what R you lookin' at?
from local board. this happens alot more then you think........
SecretAgent said:Ok, some of you may know my friend james. he posts under the SN candyblue600rr. his bike is obvious. he was out riding last night and lost control. when his friend arrived on the scene, the bike was stuck in 4th gear at 8500rpm, about 130mph roughly. James does not remember the accident, nor how it happened or what happened directly before it, or a few hours after it. He was only wearing a helmet. He suffered a minor concussion (possibly more, but i hope not), a broken left wrist, and road rash over probably 50-60% of his body. The bike is a complete loss. Completely unrepairable.
This was his first bike. He's put about 2000 miles on it, and is a fairly competent rider, as long as nothing goes wrong. He was very proud of his "skills." He felt he had "mastered" the bike, he even thought he was ready to move up. Just goes to show you, you never can ride as well as you think you can. Such a common beginner mistake, that too many people are unwilling to accept, or too inexperienced to know just how much, they don't know. Please everyone, LISTEN TO ME. If you are going to treat the road as a racetrack, use racetrack rules, wear full gear, there's not a track in the world that will let you run without full gear. Jame's injuries would have been extremely minor if it wasn't for the fact he didn't have gear. Without it, he's lucky his family wasn't making a trip to the morgue to identify his body.
His attitude was just like everyone's here wanting to get a 600 ss. he thought he could handle it, he thought he'd be fine. and yes, he has picked up on things really fast. BUT, when, not if, something goes wrong, he doesn't have the experience to avoid the worst. He took the MSF class, passed it with flying colors, but that doesn't mean you know everything about riding a bike, like some may think it does. It's a starting point, nothing more. It gives you the techniques, and basic skills to become a good rider, passing the class doesn't make you a good rider, only experience and the diligent learning process.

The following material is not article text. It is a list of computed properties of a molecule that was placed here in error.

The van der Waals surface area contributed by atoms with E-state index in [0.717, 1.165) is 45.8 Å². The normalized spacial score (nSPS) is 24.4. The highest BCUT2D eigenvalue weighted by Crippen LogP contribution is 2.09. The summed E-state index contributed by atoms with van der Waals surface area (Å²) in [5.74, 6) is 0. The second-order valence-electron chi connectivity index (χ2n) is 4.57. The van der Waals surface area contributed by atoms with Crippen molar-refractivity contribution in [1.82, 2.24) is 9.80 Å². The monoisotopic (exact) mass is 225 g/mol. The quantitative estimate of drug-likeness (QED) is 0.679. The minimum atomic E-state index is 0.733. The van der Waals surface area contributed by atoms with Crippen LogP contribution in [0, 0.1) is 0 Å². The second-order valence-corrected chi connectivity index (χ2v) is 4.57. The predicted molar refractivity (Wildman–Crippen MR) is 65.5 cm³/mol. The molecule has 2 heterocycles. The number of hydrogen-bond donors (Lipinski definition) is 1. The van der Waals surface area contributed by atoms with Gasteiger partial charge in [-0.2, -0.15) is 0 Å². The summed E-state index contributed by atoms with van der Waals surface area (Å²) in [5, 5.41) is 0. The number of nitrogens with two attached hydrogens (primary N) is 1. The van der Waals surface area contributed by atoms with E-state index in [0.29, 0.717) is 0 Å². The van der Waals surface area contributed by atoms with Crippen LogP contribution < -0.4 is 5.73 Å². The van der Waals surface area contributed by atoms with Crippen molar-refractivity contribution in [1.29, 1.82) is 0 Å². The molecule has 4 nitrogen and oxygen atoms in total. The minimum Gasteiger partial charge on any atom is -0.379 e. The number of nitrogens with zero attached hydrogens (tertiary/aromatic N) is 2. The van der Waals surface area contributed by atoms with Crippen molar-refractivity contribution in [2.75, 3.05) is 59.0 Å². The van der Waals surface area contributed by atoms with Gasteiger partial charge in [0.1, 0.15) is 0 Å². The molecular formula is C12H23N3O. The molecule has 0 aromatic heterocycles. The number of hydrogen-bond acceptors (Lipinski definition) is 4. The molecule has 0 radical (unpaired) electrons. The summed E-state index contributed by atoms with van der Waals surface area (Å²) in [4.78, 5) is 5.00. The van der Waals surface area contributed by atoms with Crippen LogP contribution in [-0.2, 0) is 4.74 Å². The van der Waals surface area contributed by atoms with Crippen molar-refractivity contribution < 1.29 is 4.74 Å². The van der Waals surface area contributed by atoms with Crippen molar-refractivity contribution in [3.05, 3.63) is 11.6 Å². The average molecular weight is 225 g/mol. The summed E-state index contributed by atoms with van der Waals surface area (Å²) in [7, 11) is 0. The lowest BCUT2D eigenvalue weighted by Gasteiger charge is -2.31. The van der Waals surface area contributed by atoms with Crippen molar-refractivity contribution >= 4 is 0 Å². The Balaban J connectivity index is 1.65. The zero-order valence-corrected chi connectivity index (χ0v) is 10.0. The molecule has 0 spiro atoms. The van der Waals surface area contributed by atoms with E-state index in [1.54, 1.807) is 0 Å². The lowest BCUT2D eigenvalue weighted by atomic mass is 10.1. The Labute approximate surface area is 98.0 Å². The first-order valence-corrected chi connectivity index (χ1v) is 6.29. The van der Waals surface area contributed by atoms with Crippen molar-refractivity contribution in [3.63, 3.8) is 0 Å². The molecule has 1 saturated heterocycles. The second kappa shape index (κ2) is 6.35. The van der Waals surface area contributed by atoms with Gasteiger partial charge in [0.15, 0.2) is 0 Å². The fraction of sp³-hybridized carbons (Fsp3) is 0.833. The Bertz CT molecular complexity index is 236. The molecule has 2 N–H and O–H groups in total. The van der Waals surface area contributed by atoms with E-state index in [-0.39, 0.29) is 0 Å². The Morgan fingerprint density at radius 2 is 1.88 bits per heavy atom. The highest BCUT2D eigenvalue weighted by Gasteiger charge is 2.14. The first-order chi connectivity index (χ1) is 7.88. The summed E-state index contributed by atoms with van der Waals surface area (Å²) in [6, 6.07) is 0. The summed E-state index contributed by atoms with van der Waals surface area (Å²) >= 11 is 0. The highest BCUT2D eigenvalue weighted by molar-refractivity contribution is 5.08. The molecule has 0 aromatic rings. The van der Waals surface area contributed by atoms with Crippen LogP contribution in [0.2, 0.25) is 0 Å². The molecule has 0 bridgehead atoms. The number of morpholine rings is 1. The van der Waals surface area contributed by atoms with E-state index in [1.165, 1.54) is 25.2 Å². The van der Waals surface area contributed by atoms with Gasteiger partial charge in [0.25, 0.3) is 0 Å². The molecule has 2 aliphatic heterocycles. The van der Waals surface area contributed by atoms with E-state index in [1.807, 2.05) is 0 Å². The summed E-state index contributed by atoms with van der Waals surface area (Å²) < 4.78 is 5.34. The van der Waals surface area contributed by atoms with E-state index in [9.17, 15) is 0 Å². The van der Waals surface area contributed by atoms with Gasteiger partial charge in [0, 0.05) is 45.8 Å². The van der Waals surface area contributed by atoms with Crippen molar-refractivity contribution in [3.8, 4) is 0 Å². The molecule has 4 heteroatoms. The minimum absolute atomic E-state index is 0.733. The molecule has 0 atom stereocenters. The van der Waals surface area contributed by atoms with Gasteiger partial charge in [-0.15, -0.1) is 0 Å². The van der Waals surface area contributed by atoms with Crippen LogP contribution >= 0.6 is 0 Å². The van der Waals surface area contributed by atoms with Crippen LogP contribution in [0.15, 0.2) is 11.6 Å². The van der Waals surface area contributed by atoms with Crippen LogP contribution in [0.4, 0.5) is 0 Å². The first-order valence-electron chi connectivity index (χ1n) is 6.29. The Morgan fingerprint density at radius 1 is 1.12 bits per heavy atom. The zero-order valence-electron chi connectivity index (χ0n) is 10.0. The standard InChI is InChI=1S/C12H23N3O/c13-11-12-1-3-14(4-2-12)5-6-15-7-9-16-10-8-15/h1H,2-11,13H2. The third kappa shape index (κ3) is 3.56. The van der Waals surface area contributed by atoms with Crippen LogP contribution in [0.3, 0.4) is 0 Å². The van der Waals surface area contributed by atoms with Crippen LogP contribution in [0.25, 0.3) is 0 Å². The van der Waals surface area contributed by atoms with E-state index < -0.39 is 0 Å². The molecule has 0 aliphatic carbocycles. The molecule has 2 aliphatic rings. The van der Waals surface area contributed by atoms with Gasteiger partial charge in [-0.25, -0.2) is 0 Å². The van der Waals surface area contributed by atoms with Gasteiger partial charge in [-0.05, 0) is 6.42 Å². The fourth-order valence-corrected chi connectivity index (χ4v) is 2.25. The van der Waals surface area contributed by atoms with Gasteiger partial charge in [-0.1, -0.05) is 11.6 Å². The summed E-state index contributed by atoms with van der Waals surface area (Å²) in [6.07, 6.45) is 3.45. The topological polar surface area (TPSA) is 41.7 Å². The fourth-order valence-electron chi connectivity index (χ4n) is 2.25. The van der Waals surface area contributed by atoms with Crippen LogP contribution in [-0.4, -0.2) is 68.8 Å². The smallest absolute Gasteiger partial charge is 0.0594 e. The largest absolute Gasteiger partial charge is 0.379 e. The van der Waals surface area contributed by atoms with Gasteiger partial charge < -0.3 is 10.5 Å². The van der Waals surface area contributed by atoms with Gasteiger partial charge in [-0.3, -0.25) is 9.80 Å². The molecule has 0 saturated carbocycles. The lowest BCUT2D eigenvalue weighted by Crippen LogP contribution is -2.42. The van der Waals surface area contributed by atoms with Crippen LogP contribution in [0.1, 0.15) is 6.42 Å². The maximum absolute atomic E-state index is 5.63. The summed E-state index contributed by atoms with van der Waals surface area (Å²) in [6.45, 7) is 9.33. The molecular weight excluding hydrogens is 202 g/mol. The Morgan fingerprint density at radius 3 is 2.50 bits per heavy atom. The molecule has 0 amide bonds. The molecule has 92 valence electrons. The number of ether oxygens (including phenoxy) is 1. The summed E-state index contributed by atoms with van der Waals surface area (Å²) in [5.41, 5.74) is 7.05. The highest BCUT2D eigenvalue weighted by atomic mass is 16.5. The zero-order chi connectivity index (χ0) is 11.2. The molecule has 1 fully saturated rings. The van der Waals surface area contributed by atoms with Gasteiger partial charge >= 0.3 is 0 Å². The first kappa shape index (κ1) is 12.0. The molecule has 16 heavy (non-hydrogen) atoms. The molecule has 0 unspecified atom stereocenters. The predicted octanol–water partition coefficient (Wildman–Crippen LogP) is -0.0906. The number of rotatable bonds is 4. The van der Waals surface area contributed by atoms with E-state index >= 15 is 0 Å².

If you don't care what happens to you when you go out riding, and when you fall, it's your fault, and you take the blame for it, so you don't care what any one else thinks....think about this. James' family spent the night in the hospital last night worried sick about him. His poor grandmother had to go through all this AGAIN. All of his friends have been worried about him. If you don't care what happens to you, think about what happens to your friends and family. Sure, you can handle it, but can they??
Everyone please keep James in your hearts and prayers. And PLEASE ask yourself, do you really think you can handle that 600cc sportbike? Don't find out the hard way. start small, start smart. there's more than enough time for you to get a sportbike, no need to start out on one. Please guys, be safe.